The classical unities, Aristotelian unities, or three unities represent a prescriptive theory of dramatic tragedy that was introduced in Italy in the 16th century and was influential for three centuries. The three unities are:
In 1514, author and critic Gian Giorgio Trissino (1478 - 1550) introduced the concept of the unities in his blank-verse tragedy, Sofonisba. Trissino claimed he was following Aristotle. However, Trissino had no access to Aristotle's most significant work on the tragic form, Poetics. Trissino expanded with his own ideas on what he was able to glean from Aristotle's book, Rhetoric. In Rhetoric Aristotle considers the dramatic elements of action and time, while focusing on audience reception. Poor translations at the time resulted in some misreadings by Trissino.
Trissino's play Sofonisba followed classical Greek style by adhering to the unities, by omitting the usual act division, and even introducing a chorus. The many Italian playwrights that came after Trissino in the 16th Century, also wrote in accordance to the unities. However, according to the The Cambridge Guide to Theatre, the imitation of classical forms and modes had a deadening effect on Italian drama, which became "rhetorical and inert". None of the 16th century tragedies that were influenced by the rediscovery of ancient literature have survived except as historic examples. One of the best is Pietro Aretino's Orazia (1546), which nevertheless is found to be stiff, distant and lacking in feeling.
In 1570 the unities were codified and given new definition by Lodovico Castelvetro (ca. 1505-1571) in his influential translation and interpretation of Aristotle's Poetics, Poetica d'Aristotele vulgarizzata e sposta ("The Poetics of Aristotle translated in the Vulgar Language and commented on"). Though Castelvetro's translations are considered crude and inaccurate, and though he at times altered Aristotle's meanings to make his own points, his translations were influential and inspired the vast number of scholarly debates and discussions that followed all through Europe.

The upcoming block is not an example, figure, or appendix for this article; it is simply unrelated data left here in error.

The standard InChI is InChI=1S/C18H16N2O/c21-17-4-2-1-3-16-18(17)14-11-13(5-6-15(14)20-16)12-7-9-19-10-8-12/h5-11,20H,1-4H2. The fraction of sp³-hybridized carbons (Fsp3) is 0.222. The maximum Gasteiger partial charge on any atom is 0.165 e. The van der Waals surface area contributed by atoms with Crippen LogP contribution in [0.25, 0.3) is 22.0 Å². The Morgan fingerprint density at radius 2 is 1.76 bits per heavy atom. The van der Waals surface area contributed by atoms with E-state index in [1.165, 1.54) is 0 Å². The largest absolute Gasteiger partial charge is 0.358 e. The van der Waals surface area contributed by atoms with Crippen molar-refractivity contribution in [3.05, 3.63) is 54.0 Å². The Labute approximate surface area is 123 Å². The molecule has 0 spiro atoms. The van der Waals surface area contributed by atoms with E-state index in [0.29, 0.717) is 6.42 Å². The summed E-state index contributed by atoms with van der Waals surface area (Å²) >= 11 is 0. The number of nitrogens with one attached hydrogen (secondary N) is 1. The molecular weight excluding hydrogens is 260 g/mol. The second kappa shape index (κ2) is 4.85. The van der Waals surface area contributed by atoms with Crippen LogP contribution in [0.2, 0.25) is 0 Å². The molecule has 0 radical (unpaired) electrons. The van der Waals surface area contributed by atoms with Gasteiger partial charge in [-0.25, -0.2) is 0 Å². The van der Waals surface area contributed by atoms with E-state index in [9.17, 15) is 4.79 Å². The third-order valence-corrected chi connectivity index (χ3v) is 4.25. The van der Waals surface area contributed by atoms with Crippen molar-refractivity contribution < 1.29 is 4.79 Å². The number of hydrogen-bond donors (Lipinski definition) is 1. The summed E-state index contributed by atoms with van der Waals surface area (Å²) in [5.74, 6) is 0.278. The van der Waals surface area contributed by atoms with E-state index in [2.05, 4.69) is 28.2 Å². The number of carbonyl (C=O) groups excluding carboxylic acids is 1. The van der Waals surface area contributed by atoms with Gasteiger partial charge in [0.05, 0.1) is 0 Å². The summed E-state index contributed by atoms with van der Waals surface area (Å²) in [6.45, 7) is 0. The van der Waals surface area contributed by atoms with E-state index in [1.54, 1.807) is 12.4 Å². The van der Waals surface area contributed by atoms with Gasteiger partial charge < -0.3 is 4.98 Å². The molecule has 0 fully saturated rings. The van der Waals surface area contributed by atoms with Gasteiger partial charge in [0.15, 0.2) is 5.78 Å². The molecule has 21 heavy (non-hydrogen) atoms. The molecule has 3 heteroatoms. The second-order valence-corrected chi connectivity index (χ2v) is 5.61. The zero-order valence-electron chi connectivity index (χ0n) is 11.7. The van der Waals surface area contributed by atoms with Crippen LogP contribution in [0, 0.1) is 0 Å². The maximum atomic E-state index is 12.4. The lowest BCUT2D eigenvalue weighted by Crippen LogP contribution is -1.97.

One hundred and twenty years after Sofonisba introduced the theory to Italy, it then introduced the concept once again, this time in France with a translation by Jean Mairet. Voltaire said that the Sophonisba of Mairet had "a merit which was then entirely new in France, -- that of being in accordance with the rules of the theatre. The three unities of action, time, and place are there strictly observed, and the author was regarded as the father of the French stage." The new rules caught on very quickly in France. Corneille became an ardent supporter of them, and in his plays from Le Cid (1636) to Suréna (1674) he attempted to keep within the limits of time and place. In 1655 he published his Trois Discours, which includes his arguments for the unities. Corneille's principles drew the support of Racine and Voltaire, and for French playwrights they became hard rules, and a heresy to disobey them. Voltaire said:
However in France opposition soon began to grow in the form of a Romantic movement, that wanted freedom from the strictures of the classical unities. It turned into a fierce literary conflict. The opposition included Victor Hugo, Alexandre Dumas, and others. When Victor Hugo published his play, Cromwell, he attacked the unities in the preface. The conflict came to a climax with the production of Victor Hugo's play Hernani at the Theatre Francais, on the 21st of February 1830. It was reported that the two sides, the "Classicists" and "Romanticists", both full of passion, met as on a field of battle. There was a lot of clamor in the theatre at each performance, even some fist fights. The newer Romantic movement carried the day, and French playwrights no longer had to confine their plays to one location, and have all of the action packed into one day.